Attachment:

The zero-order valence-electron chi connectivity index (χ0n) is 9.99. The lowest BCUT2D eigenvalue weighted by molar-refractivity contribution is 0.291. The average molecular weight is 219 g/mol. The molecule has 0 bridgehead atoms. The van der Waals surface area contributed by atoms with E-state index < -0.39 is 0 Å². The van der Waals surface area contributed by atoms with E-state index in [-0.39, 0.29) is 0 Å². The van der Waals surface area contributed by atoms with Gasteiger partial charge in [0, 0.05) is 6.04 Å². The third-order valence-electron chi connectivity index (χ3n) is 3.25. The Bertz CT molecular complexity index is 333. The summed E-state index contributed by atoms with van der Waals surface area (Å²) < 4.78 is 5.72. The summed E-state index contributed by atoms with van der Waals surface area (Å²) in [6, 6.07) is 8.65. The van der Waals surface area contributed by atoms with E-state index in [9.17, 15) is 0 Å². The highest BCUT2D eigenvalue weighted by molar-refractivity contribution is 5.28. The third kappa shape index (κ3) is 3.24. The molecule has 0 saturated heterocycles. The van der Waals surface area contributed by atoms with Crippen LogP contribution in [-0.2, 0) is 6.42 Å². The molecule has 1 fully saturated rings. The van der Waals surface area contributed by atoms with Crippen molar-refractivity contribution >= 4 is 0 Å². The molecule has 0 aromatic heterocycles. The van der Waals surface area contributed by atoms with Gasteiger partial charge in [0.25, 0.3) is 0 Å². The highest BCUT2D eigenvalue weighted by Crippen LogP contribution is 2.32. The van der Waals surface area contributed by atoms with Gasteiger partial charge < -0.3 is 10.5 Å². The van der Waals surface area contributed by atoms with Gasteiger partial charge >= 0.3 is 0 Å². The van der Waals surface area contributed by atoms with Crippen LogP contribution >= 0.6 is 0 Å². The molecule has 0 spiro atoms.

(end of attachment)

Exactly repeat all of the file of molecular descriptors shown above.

The zero-order valence-electron chi connectivity index (χ0n) is 9.99. The lowest BCUT2D eigenvalue weighted by molar-refractivity contribution is 0.291. The average molecular weight is 219 g/mol. The molecule has 0 bridgehead atoms. The van der Waals surface area contributed by atoms with E-state index < -0.39 is 0 Å². The van der Waals surface area contributed by atoms with E-state index in [-0.39, 0.29) is 0 Å². The van der Waals surface area contributed by atoms with Gasteiger partial charge in [0, 0.05) is 6.04 Å². The third-order valence-electron chi connectivity index (χ3n) is 3.25. The Bertz CT molecular complexity index is 333. The summed E-state index contributed by atoms with van der Waals surface area (Å²) < 4.78 is 5.72. The summed E-state index contributed by atoms with van der Waals surface area (Å²) in [6, 6.07) is 8.65. The van der Waals surface area contributed by atoms with E-state index in [9.17, 15) is 0 Å². The highest BCUT2D eigenvalue weighted by molar-refractivity contribution is 5.28. The third kappa shape index (κ3) is 3.24. The molecule has 0 saturated heterocycles. The van der Waals surface area contributed by atoms with Crippen LogP contribution in [-0.2, 0) is 6.42 Å². The molecule has 1 fully saturated rings. The van der Waals surface area contributed by atoms with Crippen molar-refractivity contribution >= 4 is 0 Å². The molecule has 0 aromatic heterocycles. The van der Waals surface area contributed by atoms with Gasteiger partial charge in [0.25, 0.3) is 0 Å². The highest BCUT2D eigenvalue weighted by Crippen LogP contribution is 2.32. The van der Waals surface area contributed by atoms with Gasteiger partial charge < -0.3 is 10.5 Å². The van der Waals surface area contributed by atoms with Gasteiger partial charge >= 0.3 is 0 Å². The van der Waals surface area contributed by atoms with Crippen LogP contribution >= 0.6 is 0 Å². The molecule has 0 spiro atoms.